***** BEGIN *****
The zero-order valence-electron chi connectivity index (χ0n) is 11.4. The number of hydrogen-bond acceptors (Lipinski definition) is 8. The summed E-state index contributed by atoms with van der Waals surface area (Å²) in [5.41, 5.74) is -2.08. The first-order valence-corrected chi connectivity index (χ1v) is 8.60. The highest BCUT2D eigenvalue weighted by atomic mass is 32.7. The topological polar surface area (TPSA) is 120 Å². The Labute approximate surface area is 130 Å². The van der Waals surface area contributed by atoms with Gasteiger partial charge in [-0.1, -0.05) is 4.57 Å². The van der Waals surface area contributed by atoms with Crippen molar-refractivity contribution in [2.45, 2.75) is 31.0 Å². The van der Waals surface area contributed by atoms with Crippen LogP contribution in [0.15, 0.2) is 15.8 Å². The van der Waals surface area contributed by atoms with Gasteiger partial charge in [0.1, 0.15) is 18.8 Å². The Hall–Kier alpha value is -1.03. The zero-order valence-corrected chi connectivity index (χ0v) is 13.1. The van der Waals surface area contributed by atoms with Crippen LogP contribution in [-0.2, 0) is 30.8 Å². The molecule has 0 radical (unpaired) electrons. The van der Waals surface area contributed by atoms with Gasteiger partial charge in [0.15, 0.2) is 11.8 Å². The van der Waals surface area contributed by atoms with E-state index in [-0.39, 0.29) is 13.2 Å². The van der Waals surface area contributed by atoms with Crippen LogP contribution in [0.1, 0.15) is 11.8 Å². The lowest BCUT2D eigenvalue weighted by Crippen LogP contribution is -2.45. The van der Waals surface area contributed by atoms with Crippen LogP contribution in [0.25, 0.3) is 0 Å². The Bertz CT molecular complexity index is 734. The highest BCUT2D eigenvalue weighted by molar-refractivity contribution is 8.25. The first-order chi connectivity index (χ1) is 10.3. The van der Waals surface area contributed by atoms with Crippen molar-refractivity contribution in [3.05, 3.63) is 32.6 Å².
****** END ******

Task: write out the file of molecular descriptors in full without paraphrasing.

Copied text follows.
The zero-order valence-electron chi connectivity index (χ0n) is 11.4. The number of hydrogen-bond acceptors (Lipinski definition) is 8. The summed E-state index contributed by atoms with van der Waals surface area (Å²) in [5.41, 5.74) is -2.08. The first-order valence-corrected chi connectivity index (χ1v) is 8.60. The highest BCUT2D eigenvalue weighted by atomic mass is 32.7. The topological polar surface area (TPSA) is 120 Å². The Labute approximate surface area is 130 Å². The van der Waals surface area contributed by atoms with Gasteiger partial charge in [-0.1, -0.05) is 4.57 Å². The van der Waals surface area contributed by atoms with Crippen molar-refractivity contribution in [2.45, 2.75) is 31.0 Å². The van der Waals surface area contributed by atoms with Crippen LogP contribution in [0.15, 0.2) is 15.8 Å². The van der Waals surface area contributed by atoms with Gasteiger partial charge in [0.1, 0.15) is 18.8 Å². The Hall–Kier alpha value is -1.03. The zero-order valence-corrected chi connectivity index (χ0v) is 13.1. The van der Waals surface area contributed by atoms with Crippen LogP contribution in [-0.2, 0) is 30.8 Å². The molecule has 0 radical (unpaired) electrons. The van der Waals surface area contributed by atoms with Gasteiger partial charge in [0.15, 0.2) is 11.8 Å². The van der Waals surface area contributed by atoms with E-state index in [-0.39, 0.29) is 13.2 Å². The van der Waals surface area contributed by atoms with Crippen LogP contribution in [0.1, 0.15) is 11.8 Å². The lowest BCUT2D eigenvalue weighted by Crippen LogP contribution is -2.45. The van der Waals surface area contributed by atoms with Crippen LogP contribution in [0.25, 0.3) is 0 Å². The Bertz CT molecular complexity index is 734. The highest BCUT2D eigenvalue weighted by molar-refractivity contribution is 8.25. The first-order chi connectivity index (χ1) is 10.3. The van der Waals surface area contributed by atoms with Crippen molar-refractivity contribution in [3.05, 3.63) is 32.6 Å².